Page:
Money in your head - the concept of a Brainwallet

The wallet

Most Bitcoin users become quite familiar with their wallet. The wallet stores Bitcoins and can send out Bitcoins. As a a mental construction, the average non-tech user will assume that his 'Bitcoins' are actually stored in his Wallet, which itself is a computer program on his computer or mobile phone.

This familiarity is not surprising. The wallet controls the stash of Bitcoins so it seems as if the coins are located there. More tech-savy users know that Bitcoins are not actually in the wallet. Instead, so-called 'private key's' are stored in the wallet, whereas the Bitcoins are stored in the blockchain, a large file that is shared between all bitcoin users and which holds the entire history of Bitcoin transactions.

It's just keys

A better mental construction of the Bitcoin wallet is a pouch with keys. The keys give access to certain Bitcoins in the blockchain. With the proper key, a user can 'send' a Bitcoin from his address to another address.

How does the key fit to the lock (the Bitcoin address)? Well, here's where Bitcoin's safety features comes into play. The key and the lock belong to each other. Adding a Bitcoin address to the wallet leads to two things: 1. a public key (the visible Bitcoin address) and 2. a private key. The fun part is that the private key can generate the public key, but that it is nearly impossible to take someone's public key (his bitcoin address) and find out what its private key is. It's one way only.

Storage of keys

The keys are stored in in the wallet. The wallet can be a PC/Mac program, an app on a mobile or even an online wallet (for instance, at Someone who can access your wallet, may be able to take those keys. Most programs allow for an encrypted wallet secured by a password, but the keys (encrypted or not) remain there for a hacker to take.

Therefore, the presence of a wallet remains a liability. Anyone who can access the wallet with the private key, can try to take advantage thereof. Moreover, someone who wants to move to the other end of the world, must take his wallet with him. That could mean a very valuable laptop or USB stick to carry.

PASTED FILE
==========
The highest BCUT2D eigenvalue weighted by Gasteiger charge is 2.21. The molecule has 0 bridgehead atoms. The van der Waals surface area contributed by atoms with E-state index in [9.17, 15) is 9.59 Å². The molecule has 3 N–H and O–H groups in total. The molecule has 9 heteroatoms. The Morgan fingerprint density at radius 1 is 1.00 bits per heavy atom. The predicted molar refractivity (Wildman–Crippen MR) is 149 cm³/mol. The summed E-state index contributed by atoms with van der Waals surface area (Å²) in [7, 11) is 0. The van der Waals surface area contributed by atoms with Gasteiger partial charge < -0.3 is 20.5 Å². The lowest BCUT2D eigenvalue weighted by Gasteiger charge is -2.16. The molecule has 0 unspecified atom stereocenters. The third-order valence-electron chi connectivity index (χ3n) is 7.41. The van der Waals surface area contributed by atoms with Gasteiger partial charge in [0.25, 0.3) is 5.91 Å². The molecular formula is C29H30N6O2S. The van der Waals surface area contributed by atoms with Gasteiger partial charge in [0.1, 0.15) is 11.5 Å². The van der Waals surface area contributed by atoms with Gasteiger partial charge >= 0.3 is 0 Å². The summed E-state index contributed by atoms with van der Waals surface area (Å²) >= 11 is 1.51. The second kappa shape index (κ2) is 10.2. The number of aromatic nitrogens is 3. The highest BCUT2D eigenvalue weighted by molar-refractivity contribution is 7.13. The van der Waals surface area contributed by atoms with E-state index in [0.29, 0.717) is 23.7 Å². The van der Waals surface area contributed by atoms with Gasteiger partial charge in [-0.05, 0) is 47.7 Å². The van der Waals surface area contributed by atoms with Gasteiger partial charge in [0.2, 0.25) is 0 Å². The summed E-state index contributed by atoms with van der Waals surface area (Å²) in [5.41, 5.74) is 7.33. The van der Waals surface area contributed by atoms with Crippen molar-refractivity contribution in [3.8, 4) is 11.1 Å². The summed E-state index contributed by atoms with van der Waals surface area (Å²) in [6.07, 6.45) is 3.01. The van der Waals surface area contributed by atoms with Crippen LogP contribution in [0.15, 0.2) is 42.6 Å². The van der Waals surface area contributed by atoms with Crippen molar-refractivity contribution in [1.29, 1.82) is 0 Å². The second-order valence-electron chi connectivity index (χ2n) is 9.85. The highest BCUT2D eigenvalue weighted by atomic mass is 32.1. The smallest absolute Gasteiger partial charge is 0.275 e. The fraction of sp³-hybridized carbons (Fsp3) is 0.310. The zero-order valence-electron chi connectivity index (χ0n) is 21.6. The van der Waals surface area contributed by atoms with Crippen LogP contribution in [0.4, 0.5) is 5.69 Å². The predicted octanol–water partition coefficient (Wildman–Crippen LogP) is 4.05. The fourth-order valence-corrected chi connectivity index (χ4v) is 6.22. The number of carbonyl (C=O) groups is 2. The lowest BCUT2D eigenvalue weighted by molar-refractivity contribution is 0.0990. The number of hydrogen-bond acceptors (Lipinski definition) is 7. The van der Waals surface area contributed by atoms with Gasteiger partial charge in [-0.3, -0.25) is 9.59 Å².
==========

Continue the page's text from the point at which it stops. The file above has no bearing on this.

The brainwallet

That's where the concept of a brainwallet comes into play. A brain wallet is not actually a wallet. The wallet is never created in the sense that files of a computer program are generated. This is not what happens. A brain wallet is basically a passphrase. By means of a string of words that humans can understand, an algorithm creates a public Bitcoin address with the associated private key. The user gives input in the form of the passphrase, and the generator pops out public and private key. As long as the user remembers that passphrase, he will always be able to generate that Bitcoin address with private key over and over again. None of it has to be stored in a file and physically carried along. Once the Bitcoin address has been generated, coins can be send to that account, basically inaccessible for anyone other than the user that knows the passphrase.

Generate a brainwallet

Brainwallets can be generated only. The major website is For people that do not trust the online generator, it is possible to use an offline generator, such as BTC Puppy . This is a bootable Linux distro CD that let's you generate brainwallets without connection to the Internet. Just try it out and see how it actually works. Unfortunately, creation of brainwallets for coins other than Bitcoin is still very limited.

Use a strong passphrase

It is very important to use a strong passphrase for generating a brainwallet. In jargon, that means that the passphrase must have a high level of 'entropy'. This is another way of saying that your passphrase should be as chaotic as possible. This makes it harder for a hacker finding your brainwallet address by testing thousands of passphrases and checking the resulting Bitcoin address for funds. That means a very long passphrase with all kinds of non-human elements in it. That does not make it easy, because You will have to remember it for a long time. If this is not done, the brainwallet will eventually be found by a hacker and emptied.

Putting it back into the wallet

When the time comes to access the coins stored, the user generates the keys again with the passphrase and a brainwallet generator. Instructions to do this with the official Bitcoin client can be found here .

Bitcoin | Cryptocurrency | E-currency

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